But extractive institutions are not stable, either. They will generate conflict, and those who are losing out from such institutions will often articulate their demands for institutional change. This creates a possible pathway for inclusive institutions.
But as we have seen in the last decade, this is not an easy path. In the book, we talk of the “iron law of oligarchy”—trying to bring down extractive institutions often leads to the creation of another form of extractive institutions. We see this in action most recently in the Arab Spring, where the pro-democracy energy did not translate into a new, more democratic regime anywhere except in Tunisia. And today the situation in Egypt, for instance, is much worse than it was before. Not to mention Syria, which has plunged into one of the most destructive civil wars of the last several decades.
REIT: Culture gets downplayed in your model in favor of institutions. But aren’t the institutions within a society highly dependent on its culture?
Acemoglu: I would say that institutions strongly depend on social norms and political norms. But when people mention culture, they are often referring not to these norms, which are themselves shaped by institutions and could change relatively rapidly, but to national cultural characteristics or other “deep” cultural traits, for example related to religion or ethnic practices.
Though social norms are hugely important, we do not find much evidence in history that these national cultural characteristics are very important.
REIT: How easy is it for a successful nation to fall into disrepair? It would seem almost inevitable, wouldn’t it?
Acemoglu: Unfortunately, not that difficult. We have many examples in history of nations that build some degree of inclusivity only to collapse quickly. The Roman Republic or Venice are some of the most well-known examples. I worry that our country today can go the same way.
But I don’t think there is anything inevitable about this either. Our theory is not one of the inevitable rise and decline of nations, and I don’t think history supports such notions, either.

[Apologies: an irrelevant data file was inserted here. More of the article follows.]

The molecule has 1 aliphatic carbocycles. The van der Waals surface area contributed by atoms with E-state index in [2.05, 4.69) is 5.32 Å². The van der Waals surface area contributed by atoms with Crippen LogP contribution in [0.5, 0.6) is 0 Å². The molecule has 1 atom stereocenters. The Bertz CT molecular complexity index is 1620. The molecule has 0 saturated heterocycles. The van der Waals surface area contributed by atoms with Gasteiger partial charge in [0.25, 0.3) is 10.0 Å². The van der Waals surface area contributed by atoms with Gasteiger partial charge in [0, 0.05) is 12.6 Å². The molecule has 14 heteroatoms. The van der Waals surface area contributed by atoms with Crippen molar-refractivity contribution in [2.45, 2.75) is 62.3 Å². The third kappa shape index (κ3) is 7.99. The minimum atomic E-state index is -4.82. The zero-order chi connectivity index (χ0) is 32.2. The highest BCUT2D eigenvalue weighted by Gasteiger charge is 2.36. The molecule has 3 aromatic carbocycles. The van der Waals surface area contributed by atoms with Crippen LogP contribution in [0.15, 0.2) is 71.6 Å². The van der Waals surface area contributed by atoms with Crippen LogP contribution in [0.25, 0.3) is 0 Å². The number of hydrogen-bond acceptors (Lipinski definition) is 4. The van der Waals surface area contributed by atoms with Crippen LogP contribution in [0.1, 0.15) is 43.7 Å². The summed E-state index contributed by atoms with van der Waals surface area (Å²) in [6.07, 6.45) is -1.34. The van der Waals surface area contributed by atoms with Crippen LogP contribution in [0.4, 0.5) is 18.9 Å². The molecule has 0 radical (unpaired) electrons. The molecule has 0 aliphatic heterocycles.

Once inclusive economic and political institutions are built, they have some amount of staying power, but they will often be challenged by those who wish to increase their power at the expense of the rest of society and have the means to do so. In our modern age, they can also be undermined by those who control information and the media. Our only defense is constant and unrelenting vigilance against threats to our democracy and inclusive institutions.
REIT: Do you see any practical applications of your theories on a more discrete scale than the nation state? For example, what can management teams of companies take away, if anything, from Why Nations Fail?
Acemoglu: The same logic applies to regions. Institutions and norms vary enormously across regions within countries.
Similar ideas also apply to firms, but with important differences. Firms are not autonomous political units, and thus other institutions, including courts and regulatory bodies, can restrict their power. And unless we have labor coercion—which is very common under extractive economic institutions, but fortunately not present in the United States and Western Europe today—workers can leave employers who are exploiting them.
Nevertheless, while some firms operate under fairly inclusive principles, others are much more in the mode of extractive institutions, meaning that they empower a small group of people who then benefit at the expense of the rest of the firm’s employees. Much more research is necessary to understand these dynamics in a more satisfactory manner.
Daron Acemoglu is a professor of economics at the Massachusetts Institute of Technology (MIT). In 2005, the American Economic Association awarded him with the John Bates Clark Medal, which recognizes an “American economist under the age of 40 who is judged to have made the most significant contribution to economic thought and knowledge.”